This is about property division in divorce in Minnesota, including the general rule for Minnesota property division, what effect the length of marriage and conduct of the parties has on property division after divorce in Minnesota, how separate property works in Minnesota, and treatment of the marital home and retirement plans in divorce in Minnesota.
- What’s the general rule of property division (equitable distribution, community property, or legal title)?
- What effect does the conduct of the parties have on property division?
- What effect does the length of the marriage have on property division?
- Is there such a thing as separate property? What does it take?
- Any special rules for the marital home?
- How do retirement plans get divided?
What’s the general rule of property division (equitable distribution, community property, or legal title)?
In a divorce, the parties divide up what is called the “Marital Estate.” The marital estate includes any assets or debts that were acquired during the marriage. Each spouse is deemed to have an equal interest in marital assets or debts.
This true no matter how property is titled or held and no matter which spouse’s job paid for the asset or which party incurred the debt. That means the marital estate includes a 401 K account or a credit card debt that is in your spouse’s name alone. In fact, marital property is inclusive and encompasses 401K plans, stock plans, stock options, real estate, frequent flier entitlements, bank account proceeds, couches, chairs, cars, utility debts, credit card debts and any other form of asset or liability.
Essentially, the law views marriage as a civil partnership with many of the characteristics of a business partnership. When you join a business general partnership, each partner has an equal interest in the ownership of the business and is exposed equally to the liabilities of the partnership. This is true even if one partner incurs the debt on behalf of the partnership or one partner performs all the work making the partnership a more valuable asset. The best way to determine what debt exists is to run a credit report.
What effect does the conduct of the parties have on property division?
Minnesota is a “No Fault” divorce state. As a result, marital misconduct has no affect on property division.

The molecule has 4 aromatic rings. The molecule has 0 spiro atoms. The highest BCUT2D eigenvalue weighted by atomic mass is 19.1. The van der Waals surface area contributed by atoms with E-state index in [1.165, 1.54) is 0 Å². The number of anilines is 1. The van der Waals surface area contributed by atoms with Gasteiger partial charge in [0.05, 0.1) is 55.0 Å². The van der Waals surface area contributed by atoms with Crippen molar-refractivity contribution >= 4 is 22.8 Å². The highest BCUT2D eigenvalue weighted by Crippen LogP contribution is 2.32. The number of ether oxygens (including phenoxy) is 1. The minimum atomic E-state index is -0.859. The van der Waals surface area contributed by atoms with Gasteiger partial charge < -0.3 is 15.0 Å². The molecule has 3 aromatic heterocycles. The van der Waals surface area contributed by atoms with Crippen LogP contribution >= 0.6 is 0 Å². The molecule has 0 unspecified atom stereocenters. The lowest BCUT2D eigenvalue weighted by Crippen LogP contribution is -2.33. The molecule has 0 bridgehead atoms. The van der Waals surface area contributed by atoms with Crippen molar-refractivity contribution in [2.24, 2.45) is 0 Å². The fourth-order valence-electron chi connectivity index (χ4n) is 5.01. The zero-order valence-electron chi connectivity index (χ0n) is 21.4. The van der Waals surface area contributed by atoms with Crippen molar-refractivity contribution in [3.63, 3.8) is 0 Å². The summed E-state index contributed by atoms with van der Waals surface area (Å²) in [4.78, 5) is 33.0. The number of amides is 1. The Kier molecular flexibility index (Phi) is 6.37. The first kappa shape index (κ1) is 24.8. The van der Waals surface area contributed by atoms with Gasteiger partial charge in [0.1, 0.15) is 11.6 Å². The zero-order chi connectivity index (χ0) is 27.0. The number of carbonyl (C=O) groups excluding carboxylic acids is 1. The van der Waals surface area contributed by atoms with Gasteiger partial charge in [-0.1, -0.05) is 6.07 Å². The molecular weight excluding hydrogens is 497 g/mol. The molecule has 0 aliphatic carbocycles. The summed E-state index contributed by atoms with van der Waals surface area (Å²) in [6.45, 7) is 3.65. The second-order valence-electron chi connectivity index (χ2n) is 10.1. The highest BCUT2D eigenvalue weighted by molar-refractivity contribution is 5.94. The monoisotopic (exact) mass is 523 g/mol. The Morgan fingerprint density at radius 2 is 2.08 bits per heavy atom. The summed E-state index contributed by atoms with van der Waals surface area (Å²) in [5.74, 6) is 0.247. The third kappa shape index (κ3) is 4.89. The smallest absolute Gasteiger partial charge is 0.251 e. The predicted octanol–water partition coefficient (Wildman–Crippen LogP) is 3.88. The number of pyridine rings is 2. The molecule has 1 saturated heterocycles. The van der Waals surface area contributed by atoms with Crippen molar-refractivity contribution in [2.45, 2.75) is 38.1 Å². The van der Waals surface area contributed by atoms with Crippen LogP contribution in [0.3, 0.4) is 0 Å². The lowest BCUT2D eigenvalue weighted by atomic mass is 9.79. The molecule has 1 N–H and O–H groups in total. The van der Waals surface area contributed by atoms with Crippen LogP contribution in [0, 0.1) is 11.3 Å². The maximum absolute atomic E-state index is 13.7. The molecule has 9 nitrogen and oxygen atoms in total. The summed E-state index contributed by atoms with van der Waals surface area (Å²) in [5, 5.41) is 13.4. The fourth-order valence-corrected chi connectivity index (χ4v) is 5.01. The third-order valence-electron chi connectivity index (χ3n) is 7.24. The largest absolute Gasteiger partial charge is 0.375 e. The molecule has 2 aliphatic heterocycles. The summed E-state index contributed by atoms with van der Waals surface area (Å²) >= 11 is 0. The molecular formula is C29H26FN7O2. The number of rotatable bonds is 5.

What effect does the length of the marriage have on property division?
The length of the marriage has little impact on property division. However, certain issues are considered non-marital. That means they do not have to be divided between the parties. These are called non-marital assets.
Is there such a thing as separate property? What does it take?
Yes. Nonmarital assets are considered separate property and may include:
Premarital. Any asset acquired before the marriage (if the asset was encumbered by a loan that was paid off during the marriage, it may only have a partial non-marital value);
Prenuptial Exclusions. An asset excluded by a valid prenuptial agreement;
Personal Injury Proceeds. Personal injury settlements are generally considered personal to the injured party and are non-marital in nature;
Inheritance. Any proceeds or assets from an inheritance;
Gifts. Any asset acquired as a gift to one, but not both parties.
Any special rules for the marital home?
There are no special rules for the marital home. However, many people are under the mistaken impression that a parent with custody stays in the marital home without dividing the marital equity until the last minor child reaches the age of 18. that is not generally the case. In most cases, the marital equity is divided unless it creates an extreme hardship and endangers the children.
How do retirement plans get divided?
Retirement plans, like any other asset, may be divided. Any retirement benefits accrued during the marriage would be considered part of the marital estate and divided between divorcing parties.
Other issues in Minnesota: